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Oconee Station

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Mar.1-Nov. 30, 9 a.m. - 6 p.m., daily. Seasonal hours of operation Dec. 1 - Feb. 28, closed Mon.-Thur. Open F-Su, 9 a.m. - 6 p.m. Historic structures are open from 1 p.m. - 5 p.m. Sa-Su with guided tours available.


11 a.m. - noon, daily

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Free admission

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Pets are allowed in most outdoor areas provided they are kept under physical restraint or on a leash not longer than six feet. Owners will be asked to remove noisy or dangerous pets or pets that threaten or harass wildlife.

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Oconee Station State Historic Site


History & Interpretation

  • Programs and Guided Tours: Park programs are offered throughout the year, including living history weekends that are held at various times. Please check our programs and events listings for more information.

    Oconee Station is also a DiscoverCarolina Site, which provides curriculum-based social studies programs for South Carolina school children.

  • Historic Home: Yes
  • Native American History: The site served as an Indian trading post.

  • Revolutionary War History: Some Revolutionary War fighting took place in the area of Oconee Station.

  • Revolutionary War: Yes
  • Historical Significance: In the late 18th and early 19th century, this small plot of land along South Carolina’s western frontier served as a military compound against attack from the Cherokee and Creek Indians and later served as a trading post.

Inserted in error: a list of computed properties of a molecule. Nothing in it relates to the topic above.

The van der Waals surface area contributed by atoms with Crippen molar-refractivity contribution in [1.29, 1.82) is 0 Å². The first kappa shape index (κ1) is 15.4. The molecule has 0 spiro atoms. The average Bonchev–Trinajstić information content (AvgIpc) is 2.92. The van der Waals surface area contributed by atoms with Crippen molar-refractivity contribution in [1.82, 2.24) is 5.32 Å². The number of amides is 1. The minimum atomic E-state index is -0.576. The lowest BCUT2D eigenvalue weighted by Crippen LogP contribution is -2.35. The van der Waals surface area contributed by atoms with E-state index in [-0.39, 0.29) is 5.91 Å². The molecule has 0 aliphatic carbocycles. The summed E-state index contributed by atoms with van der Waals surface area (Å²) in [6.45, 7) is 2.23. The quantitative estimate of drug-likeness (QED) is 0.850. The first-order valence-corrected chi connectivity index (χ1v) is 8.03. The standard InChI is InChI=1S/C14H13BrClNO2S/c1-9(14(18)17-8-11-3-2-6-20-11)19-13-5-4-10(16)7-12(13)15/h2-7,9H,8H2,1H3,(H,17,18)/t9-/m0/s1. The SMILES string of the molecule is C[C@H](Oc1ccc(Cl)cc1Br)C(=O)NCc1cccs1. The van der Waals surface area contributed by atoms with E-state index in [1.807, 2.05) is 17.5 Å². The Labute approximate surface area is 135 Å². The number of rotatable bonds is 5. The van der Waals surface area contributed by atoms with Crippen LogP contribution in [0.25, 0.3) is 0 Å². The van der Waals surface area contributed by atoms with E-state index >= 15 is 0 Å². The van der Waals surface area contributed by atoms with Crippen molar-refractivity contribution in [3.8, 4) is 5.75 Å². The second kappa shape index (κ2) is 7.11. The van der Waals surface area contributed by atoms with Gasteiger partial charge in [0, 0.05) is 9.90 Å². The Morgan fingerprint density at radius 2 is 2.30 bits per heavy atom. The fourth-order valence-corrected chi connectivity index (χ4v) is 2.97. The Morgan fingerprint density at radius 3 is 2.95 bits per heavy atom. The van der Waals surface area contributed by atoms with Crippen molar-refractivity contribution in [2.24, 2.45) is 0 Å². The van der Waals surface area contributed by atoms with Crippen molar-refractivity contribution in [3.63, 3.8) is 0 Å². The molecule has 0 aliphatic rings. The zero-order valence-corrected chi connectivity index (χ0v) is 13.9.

The park contains two structures: Oconee Station, a stone blockhouse used as an outpost by the SC State Militia from about 1792 to 1799, and the William Richards House, named for the Irish immigrant who built it in 1805.

    The stone building circa 1792 was built by state militia to protect against Indian raids. It is the only remaining portion of the fort we called Oconee Station. Later it was converted to a kitchen to serve the William Richards house.

    The William Richards House was a residence built in 1805 until his death in 1809. The structure remained a home into the 1960s, and a summer home into the 1970s.

  • National Register of Historic Places: Yes
  • Designation: National Register
  • When & How PRT Acquired: Purchased in 1976 from Edward H. Fearney